The Age of Exploration was a time period from the 15th century to the 18th century in which Europeans embarked on extensive overseas expeditions. European nations, such as Portugal, Spain, England, and the Netherlands, participated heavily in global trade and set up many trade routes and colonies. Many people would say that the Europeans’ only reason for exploration was to spread Christianity, obtain gold, and gain glory through their conquests and acquisition of lands. Some people might also say that the Ottomans heavily influenced the Europeans to participate in this period of exploration.
Although the goals of “God, gold, and glory” are often associated with the Age of Exploration, the Ottoman Empire had a greater influence on the desire of European states to establish overseas empires and employ mercantilist economy philosophies. The Ottoman Empire had many political policies regarding trade with European nations that directly influenced the European’s desire to explore. In 1453, Ottoman forces conquered Constantinople from the Byzantine Empire and renamed it Istanbul. Shortly after gaining control of Istanbul, the Ottomans imposed strict trade policies with foreign nations.
The Ottoman Empire essentially took control of all trade routes leading to Asia from Europe, including the Silk Road, and cut the Europeans off from accessing these trade routes. The Europeans no longer were able to use any direct trade routes to Asian markets. Essentially, the flow of Asian luxury goods into Europe was halted as a result of the policies established by the Ottoman Empire. The Ottomans, however, did allow the Europeans to obtain the highly sought after Asian luxury goods. They did so by forcing European merchants to pay unreasonably high prices and expensive taxes for the Asian goods.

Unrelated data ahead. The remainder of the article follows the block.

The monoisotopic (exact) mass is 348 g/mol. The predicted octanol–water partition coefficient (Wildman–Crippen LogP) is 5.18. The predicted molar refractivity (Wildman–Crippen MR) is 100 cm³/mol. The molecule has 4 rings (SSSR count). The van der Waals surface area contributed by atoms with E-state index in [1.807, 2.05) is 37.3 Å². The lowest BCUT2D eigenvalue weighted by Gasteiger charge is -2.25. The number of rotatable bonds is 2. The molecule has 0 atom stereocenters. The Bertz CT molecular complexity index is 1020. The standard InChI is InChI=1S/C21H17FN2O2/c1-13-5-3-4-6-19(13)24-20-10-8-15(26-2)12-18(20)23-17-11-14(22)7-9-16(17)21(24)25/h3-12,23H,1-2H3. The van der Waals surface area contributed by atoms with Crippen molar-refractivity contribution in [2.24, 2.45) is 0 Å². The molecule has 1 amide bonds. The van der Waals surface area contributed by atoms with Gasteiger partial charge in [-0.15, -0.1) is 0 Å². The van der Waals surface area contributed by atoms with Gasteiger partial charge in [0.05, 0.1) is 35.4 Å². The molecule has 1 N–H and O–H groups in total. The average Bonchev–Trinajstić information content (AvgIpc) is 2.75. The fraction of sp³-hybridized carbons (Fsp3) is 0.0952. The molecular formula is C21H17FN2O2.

The Ottoman Empire acted as the middleman for trade products entering Europe. The Asian goods would have to first travel through the Indian Ocean Basin trade routes, then to the Indians, then to the Arabs, and finally, to the Ottomans before they could arrive in Europe. European nations, such as Portugal, did not want to pay these exorbitantly high prices and decided to cut out the middleman, the Ottomans. They sent out navigators, such as Vasco da Gama, Christopher Columbus, and Bartolomeu Dias, to look for direct trade routes to the Asian markets.
In the end, European nations established their own trade routes to Asia to avoid trading with the Ottomans. The Europeans’ desire to explore can also be seen as a result of their fear of the Ottoman Empire’s large army. The Europeans were greatly intimidated by the increasingly strong and powerful Ottoman army. As a result, they wanted to cut off trade with the Ottomans in order to prevent them from becoming too wealthy and powerful. Many of the European nations feared that the Ottomans would be powerful enough to conquer more European nations, similar to how they brought down the Byzantine Empire by conquering Constantinople.
The Europeans’ fears came from seeing the ease at which the Ottoman Empire was able to achieve military victories. They believed that the Ottoman armies would cause the political and social infrastructure of Europe to crumble along with Christendom. The Europeans’ concerns about the Ottoman Empire’s army can be seen in the document, “The Turkish Letters of Ogier Ghislain de Busbeq. ” Ogier Ghislain de Busbeq traveled to Istanbul in 1555 as a diplomat of Hungary and Bohemia. In the document, he comments on the state, society, customs, and military forces of the Ottoman Empire.